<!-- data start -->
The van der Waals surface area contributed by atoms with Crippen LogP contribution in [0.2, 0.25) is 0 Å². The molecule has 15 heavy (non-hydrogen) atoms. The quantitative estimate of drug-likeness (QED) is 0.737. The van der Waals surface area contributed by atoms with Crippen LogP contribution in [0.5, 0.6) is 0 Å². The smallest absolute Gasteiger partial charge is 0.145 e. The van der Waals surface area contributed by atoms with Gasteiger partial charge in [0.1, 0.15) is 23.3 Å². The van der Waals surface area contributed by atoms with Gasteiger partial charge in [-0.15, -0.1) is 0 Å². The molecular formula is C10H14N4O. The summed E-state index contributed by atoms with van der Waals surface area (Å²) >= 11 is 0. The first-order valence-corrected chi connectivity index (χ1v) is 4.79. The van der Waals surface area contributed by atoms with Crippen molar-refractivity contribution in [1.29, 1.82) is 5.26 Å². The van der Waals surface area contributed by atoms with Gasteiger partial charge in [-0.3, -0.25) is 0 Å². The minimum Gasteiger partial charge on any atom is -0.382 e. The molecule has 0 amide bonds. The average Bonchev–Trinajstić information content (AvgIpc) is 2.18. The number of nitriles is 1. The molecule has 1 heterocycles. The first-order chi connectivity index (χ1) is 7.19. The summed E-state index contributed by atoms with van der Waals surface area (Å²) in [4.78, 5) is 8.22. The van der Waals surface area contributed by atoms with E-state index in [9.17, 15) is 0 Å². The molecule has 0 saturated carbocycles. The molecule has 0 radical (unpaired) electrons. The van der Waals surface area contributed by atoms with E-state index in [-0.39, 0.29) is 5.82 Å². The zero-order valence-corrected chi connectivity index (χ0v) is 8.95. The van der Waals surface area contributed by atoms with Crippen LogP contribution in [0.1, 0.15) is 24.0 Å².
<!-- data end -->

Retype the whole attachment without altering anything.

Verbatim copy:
The van der Waals surface area contributed by atoms with Crippen LogP contribution in [0.2, 0.25) is 0 Å². The molecule has 15 heavy (non-hydrogen) atoms. The quantitative estimate of drug-likeness (QED) is 0.737. The van der Waals surface area contributed by atoms with Crippen LogP contribution in [0.5, 0.6) is 0 Å². The smallest absolute Gasteiger partial charge is 0.145 e. The van der Waals surface area contributed by atoms with Gasteiger partial charge in [0.1, 0.15) is 23.3 Å². The van der Waals surface area contributed by atoms with Gasteiger partial charge in [-0.15, -0.1) is 0 Å². The molecular formula is C10H14N4O. The summed E-state index contributed by atoms with van der Waals surface area (Å²) >= 11 is 0. The first-order valence-corrected chi connectivity index (χ1v) is 4.79. The van der Waals surface area contributed by atoms with Crippen molar-refractivity contribution in [1.29, 1.82) is 5.26 Å². The van der Waals surface area contributed by atoms with Gasteiger partial charge in [-0.3, -0.25) is 0 Å². The minimum Gasteiger partial charge on any atom is -0.382 e. The molecule has 0 amide bonds. The average Bonchev–Trinajstić information content (AvgIpc) is 2.18. The number of nitriles is 1. The molecule has 1 heterocycles. The first-order chi connectivity index (χ1) is 7.19. The summed E-state index contributed by atoms with van der Waals surface area (Å²) in [4.78, 5) is 8.22. The van der Waals surface area contributed by atoms with E-state index in [9.17, 15) is 0 Å². The molecule has 0 saturated carbocycles. The molecule has 0 radical (unpaired) electrons. The van der Waals surface area contributed by atoms with E-state index in [-0.39, 0.29) is 5.82 Å². The zero-order valence-corrected chi connectivity index (χ0v) is 8.95. The van der Waals surface area contributed by atoms with Crippen LogP contribution in [0.1, 0.15) is 24.0 Å².